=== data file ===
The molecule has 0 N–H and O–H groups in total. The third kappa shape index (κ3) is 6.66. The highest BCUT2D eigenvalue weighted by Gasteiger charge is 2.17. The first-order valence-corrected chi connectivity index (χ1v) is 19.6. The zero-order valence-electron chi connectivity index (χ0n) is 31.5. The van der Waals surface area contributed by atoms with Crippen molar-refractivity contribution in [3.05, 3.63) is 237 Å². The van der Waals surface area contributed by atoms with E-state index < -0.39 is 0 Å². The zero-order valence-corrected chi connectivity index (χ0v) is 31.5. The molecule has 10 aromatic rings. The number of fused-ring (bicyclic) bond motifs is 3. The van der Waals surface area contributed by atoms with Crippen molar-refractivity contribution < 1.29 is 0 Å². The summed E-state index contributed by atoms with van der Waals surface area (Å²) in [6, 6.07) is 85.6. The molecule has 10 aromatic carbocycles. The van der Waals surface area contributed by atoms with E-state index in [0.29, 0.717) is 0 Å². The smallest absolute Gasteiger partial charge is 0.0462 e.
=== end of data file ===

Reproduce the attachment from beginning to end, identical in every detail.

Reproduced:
The molecule has 0 N–H and O–H groups in total. The third kappa shape index (κ3) is 6.66. The highest BCUT2D eigenvalue weighted by Gasteiger charge is 2.17. The first-order valence-corrected chi connectivity index (χ1v) is 19.6. The zero-order valence-electron chi connectivity index (χ0n) is 31.5. The van der Waals surface area contributed by atoms with Crippen molar-refractivity contribution in [3.05, 3.63) is 237 Å². The van der Waals surface area contributed by atoms with E-state index < -0.39 is 0 Å². The zero-order valence-corrected chi connectivity index (χ0v) is 31.5. The molecule has 10 aromatic rings. The number of fused-ring (bicyclic) bond motifs is 3. The van der Waals surface area contributed by atoms with Crippen molar-refractivity contribution < 1.29 is 0 Å². The summed E-state index contributed by atoms with van der Waals surface area (Å²) in [6, 6.07) is 85.6. The molecule has 10 aromatic carbocycles. The van der Waals surface area contributed by atoms with E-state index in [0.29, 0.717) is 0 Å². The smallest absolute Gasteiger partial charge is 0.0462 e.